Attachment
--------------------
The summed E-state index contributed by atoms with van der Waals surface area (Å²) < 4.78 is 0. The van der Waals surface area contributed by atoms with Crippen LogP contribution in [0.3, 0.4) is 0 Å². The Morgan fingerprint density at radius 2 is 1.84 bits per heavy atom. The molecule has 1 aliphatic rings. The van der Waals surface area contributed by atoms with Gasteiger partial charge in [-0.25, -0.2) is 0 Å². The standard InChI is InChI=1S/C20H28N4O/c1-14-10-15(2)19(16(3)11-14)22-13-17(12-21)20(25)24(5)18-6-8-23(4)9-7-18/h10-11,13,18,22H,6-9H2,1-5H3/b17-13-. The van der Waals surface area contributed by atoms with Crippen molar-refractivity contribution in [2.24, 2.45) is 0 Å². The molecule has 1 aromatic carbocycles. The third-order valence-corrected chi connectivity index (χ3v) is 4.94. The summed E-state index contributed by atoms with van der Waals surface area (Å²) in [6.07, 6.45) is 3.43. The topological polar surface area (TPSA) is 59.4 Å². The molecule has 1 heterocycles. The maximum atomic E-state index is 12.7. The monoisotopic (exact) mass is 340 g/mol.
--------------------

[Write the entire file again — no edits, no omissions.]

The summed E-state index contributed by atoms with van der Waals surface area (Å²) < 4.78 is 0. The van der Waals surface area contributed by atoms with Crippen LogP contribution in [0.3, 0.4) is 0 Å². The Morgan fingerprint density at radius 2 is 1.84 bits per heavy atom. The molecule has 1 aliphatic rings. The van der Waals surface area contributed by atoms with Gasteiger partial charge in [-0.25, -0.2) is 0 Å². The standard InChI is InChI=1S/C20H28N4O/c1-14-10-15(2)19(16(3)11-14)22-13-17(12-21)20(25)24(5)18-6-8-23(4)9-7-18/h10-11,13,18,22H,6-9H2,1-5H3/b17-13-. The van der Waals surface area contributed by atoms with Crippen molar-refractivity contribution in [2.24, 2.45) is 0 Å². The molecule has 1 aromatic carbocycles. The third-order valence-corrected chi connectivity index (χ3v) is 4.94. The summed E-state index contributed by atoms with van der Waals surface area (Å²) in [6.07, 6.45) is 3.43. The topological polar surface area (TPSA) is 59.4 Å². The molecule has 1 heterocycles. The maximum atomic E-state index is 12.7. The monoisotopic (exact) mass is 340 g/mol.